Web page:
Hockey Enforcer – Dangerous Profession

With the death (at his own hands) of Wade Belak that makes three total “hockey tough guys” that have ended their own lives this past summer.  At least one former NHL’er is saying its not a coincidence;

In the wake of Wade Belak’s suicide, retired heavyweight Georges Laraque doesn’t think it’s happenstance that three NHL players who made their living as fighters have shockingly died over the summer.

“A coincidence? No,” said the former Edmonton Oilers’ tough guy, who now is host of a sportstalk show in Montreal modelled after TSN’s Off The Record.

Laraque has been bowled over by the deaths of Derek Boogaard, Rick Rypien and now Wade Belak in the last few months.

It is almost impossible to connect any head injuries to the unfortunate demise of the players, but what is not impossible to gather is that these players have a very tough and demanding job.  After all the fights and hits these players do have a greater chance of impulse control issues that could lead to risky behaviors, like drugs.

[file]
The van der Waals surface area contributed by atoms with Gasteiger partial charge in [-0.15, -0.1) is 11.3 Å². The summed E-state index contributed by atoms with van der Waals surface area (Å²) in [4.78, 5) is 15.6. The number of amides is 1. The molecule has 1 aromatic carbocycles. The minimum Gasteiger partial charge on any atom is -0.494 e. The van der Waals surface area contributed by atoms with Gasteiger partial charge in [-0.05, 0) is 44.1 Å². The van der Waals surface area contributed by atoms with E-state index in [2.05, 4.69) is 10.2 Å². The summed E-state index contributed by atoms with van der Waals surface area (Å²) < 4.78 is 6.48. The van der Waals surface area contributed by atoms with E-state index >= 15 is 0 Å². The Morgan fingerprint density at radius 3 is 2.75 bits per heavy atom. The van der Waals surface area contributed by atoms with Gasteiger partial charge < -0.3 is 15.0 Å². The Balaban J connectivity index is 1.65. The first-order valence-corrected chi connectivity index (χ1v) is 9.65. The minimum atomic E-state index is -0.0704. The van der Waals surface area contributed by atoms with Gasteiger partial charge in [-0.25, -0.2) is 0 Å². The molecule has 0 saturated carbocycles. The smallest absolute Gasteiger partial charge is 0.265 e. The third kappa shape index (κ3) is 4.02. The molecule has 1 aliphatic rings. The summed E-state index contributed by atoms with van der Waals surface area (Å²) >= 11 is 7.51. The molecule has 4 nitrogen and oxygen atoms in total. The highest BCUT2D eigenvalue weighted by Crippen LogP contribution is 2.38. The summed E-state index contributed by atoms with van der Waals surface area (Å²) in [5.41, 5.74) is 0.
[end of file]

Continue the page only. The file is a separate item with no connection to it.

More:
Being ready to deal out and deliver head trauma on a nightly basis is something that many will never understand.  Does it have a place in the game, traditionalist (see Don Cherry) think so.  Even casual fans believe that the team should have an enforcer, a guy that plays within the rules to make another players job much more difficult.  However, fighting may bring unneeded injury to players. The act of fighting is a consensual action on the rink, usually, so I have no beef with it, any skater can take a dive.  Its the cheap shots and unannounced hits that are an issue in hockey, particularly to the head.

I am not a “hockey guy” but I do know that promising young individuals deserve a chance at a full and productive life once they have left the rink.

One thought on “Hockey Enforcer – Dangerous Profession

  1. barry125 September 6, 2011 / 00:53

    How many fights in hockey does it take til the NHL knows that too many people have died?

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